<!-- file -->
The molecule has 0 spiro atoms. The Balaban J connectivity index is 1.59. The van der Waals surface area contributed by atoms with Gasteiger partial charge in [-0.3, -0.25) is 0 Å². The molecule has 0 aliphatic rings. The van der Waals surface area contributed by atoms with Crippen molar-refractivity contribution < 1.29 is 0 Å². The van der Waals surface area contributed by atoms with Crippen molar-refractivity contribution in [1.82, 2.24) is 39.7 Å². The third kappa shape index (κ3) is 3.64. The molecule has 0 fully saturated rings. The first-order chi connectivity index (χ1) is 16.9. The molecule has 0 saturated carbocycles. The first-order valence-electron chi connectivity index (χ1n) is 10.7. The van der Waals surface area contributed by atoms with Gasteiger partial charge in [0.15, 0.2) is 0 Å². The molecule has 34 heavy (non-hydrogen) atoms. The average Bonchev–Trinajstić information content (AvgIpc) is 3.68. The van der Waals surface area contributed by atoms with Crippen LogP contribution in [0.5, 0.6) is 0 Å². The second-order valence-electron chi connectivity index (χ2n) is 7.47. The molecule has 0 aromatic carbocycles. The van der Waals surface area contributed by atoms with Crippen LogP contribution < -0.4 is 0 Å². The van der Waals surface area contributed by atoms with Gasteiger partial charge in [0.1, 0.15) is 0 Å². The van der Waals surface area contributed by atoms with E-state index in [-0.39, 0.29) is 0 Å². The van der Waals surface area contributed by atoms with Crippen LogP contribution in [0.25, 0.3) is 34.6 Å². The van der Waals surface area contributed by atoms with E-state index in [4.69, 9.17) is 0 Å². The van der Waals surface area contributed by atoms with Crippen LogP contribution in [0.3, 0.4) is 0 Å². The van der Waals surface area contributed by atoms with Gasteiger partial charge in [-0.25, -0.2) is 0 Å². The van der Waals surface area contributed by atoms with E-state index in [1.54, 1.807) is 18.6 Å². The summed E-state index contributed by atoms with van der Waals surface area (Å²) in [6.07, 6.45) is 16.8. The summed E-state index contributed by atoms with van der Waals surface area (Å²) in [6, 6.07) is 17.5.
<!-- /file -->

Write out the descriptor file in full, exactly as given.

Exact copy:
The molecule has 0 spiro atoms. The Balaban J connectivity index is 1.59. The van der Waals surface area contributed by atoms with Gasteiger partial charge in [-0.3, -0.25) is 0 Å². The molecule has 0 aliphatic rings. The van der Waals surface area contributed by atoms with Crippen molar-refractivity contribution < 1.29 is 0 Å². The van der Waals surface area contributed by atoms with Crippen molar-refractivity contribution in [1.82, 2.24) is 39.7 Å². The third kappa shape index (κ3) is 3.64. The molecule has 0 fully saturated rings. The first-order chi connectivity index (χ1) is 16.9. The molecule has 0 saturated carbocycles. The first-order valence-electron chi connectivity index (χ1n) is 10.7. The van der Waals surface area contributed by atoms with Gasteiger partial charge in [0.15, 0.2) is 0 Å². The molecule has 34 heavy (non-hydrogen) atoms. The average Bonchev–Trinajstić information content (AvgIpc) is 3.68. The van der Waals surface area contributed by atoms with Crippen LogP contribution in [0.5, 0.6) is 0 Å². The second-order valence-electron chi connectivity index (χ2n) is 7.47. The molecule has 0 aromatic carbocycles. The van der Waals surface area contributed by atoms with Crippen LogP contribution < -0.4 is 0 Å². The van der Waals surface area contributed by atoms with Gasteiger partial charge in [0.1, 0.15) is 0 Å². The van der Waals surface area contributed by atoms with E-state index in [-0.39, 0.29) is 0 Å². The van der Waals surface area contributed by atoms with Crippen LogP contribution in [0.25, 0.3) is 34.6 Å². The van der Waals surface area contributed by atoms with E-state index in [4.69, 9.17) is 0 Å². The van der Waals surface area contributed by atoms with Crippen LogP contribution in [0.3, 0.4) is 0 Å². The van der Waals surface area contributed by atoms with Gasteiger partial charge in [-0.25, -0.2) is 0 Å². The van der Waals surface area contributed by atoms with E-state index in [1.54, 1.807) is 18.6 Å². The summed E-state index contributed by atoms with van der Waals surface area (Å²) in [6.07, 6.45) is 16.8. The summed E-state index contributed by atoms with van der Waals surface area (Å²) in [6, 6.07) is 17.5.